Skip to main content

The Globe and Mail

Challenging year for airlines but price hikes still in the cards: report

A WestJet airplane comes in for a landing at Calgary International airport, home of Canada's WestJet Airlines in Calgary, Alberta, May 5, 2009.


Canadian airlines can count on rising prices this year to compensate for modest growth in traffic, according to the Conference Board of Canada.

A slowing domestic economy, a weak economic recovery in the United States and hard times in Europe all add up to a challenging 2013 for the airline industry, the think tank says in a new study.

That shouldn't prevent the sector from putting price hikes in place thanks to better controls over capacity and costs, says the board.

Story continues below advertisement

After two years of losses, the country's airline sector should return to profitability this year thanks to the tighter measures, it reports.

"As well as keeping increases in costs under control, limiting capacity growth also provides Canadian airlines with stronger pricing power. Following more than a decade of little or no growth in prices, the industry managed to raise its prices beyond inflation for a second consecutive year in 2012. And this trend is expected to continue in the near term, with overall capacity in North America forecast to grow at a slower pace than any other region in the world at just 0.7 per cent," says the study.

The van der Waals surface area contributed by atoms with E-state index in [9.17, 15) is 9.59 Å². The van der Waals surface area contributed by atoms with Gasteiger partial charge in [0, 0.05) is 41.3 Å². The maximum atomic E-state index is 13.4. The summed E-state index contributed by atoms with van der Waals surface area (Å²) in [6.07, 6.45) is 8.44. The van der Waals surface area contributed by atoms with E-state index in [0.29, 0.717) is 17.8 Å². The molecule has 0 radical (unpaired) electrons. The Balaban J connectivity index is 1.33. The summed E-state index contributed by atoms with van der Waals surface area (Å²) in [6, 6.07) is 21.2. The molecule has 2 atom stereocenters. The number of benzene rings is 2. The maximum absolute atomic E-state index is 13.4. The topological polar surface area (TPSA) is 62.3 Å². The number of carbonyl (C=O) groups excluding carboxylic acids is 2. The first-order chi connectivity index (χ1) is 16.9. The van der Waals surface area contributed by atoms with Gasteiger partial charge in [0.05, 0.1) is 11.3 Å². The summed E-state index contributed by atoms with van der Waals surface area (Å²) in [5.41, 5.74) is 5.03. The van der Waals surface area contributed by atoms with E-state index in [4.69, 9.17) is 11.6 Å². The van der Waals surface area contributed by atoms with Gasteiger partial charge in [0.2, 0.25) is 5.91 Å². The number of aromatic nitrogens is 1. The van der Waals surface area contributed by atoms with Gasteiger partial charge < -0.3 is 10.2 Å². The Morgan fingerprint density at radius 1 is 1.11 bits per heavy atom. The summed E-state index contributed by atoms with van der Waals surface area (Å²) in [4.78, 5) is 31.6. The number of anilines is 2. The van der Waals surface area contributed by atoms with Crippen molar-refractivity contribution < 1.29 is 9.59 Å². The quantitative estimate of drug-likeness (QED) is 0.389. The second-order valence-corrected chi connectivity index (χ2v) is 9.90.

Traffic is expected to grow at a slower pace this year than in the last two years, making higher prices a key driver of revenue growth, it said.

In order to keep higher prices from dampening demand, the airline companies are increasingly looking to upgrade fares, says the board.

WestJet, for example, has said it anticipates the introduction of three new fare levels this year to contribute to an annual increase in revenues of up to $80-million, according to the report.

Report an error Licensing Options
About the Author
Quebec Business Correspondent

Bertrand has been covering Quebec business and finance since 2000. Before joining The Globe and Mail in 2000, he was the Toronto-based national business correspondent for Southam News. He has a B.A. from McGill University and a Bachelor of Applied Arts from Ryerson. More


The Globe invites you to share your views. Please stay on topic and be respectful to everyone. For more information on our commenting policies and how our community-based moderation works, please read our Community Guidelines and our Terms and Conditions.

We’ve made some technical updates to our commenting software. If you are experiencing any issues posting comments, simply log out and log back in.

Discussion loading… ✨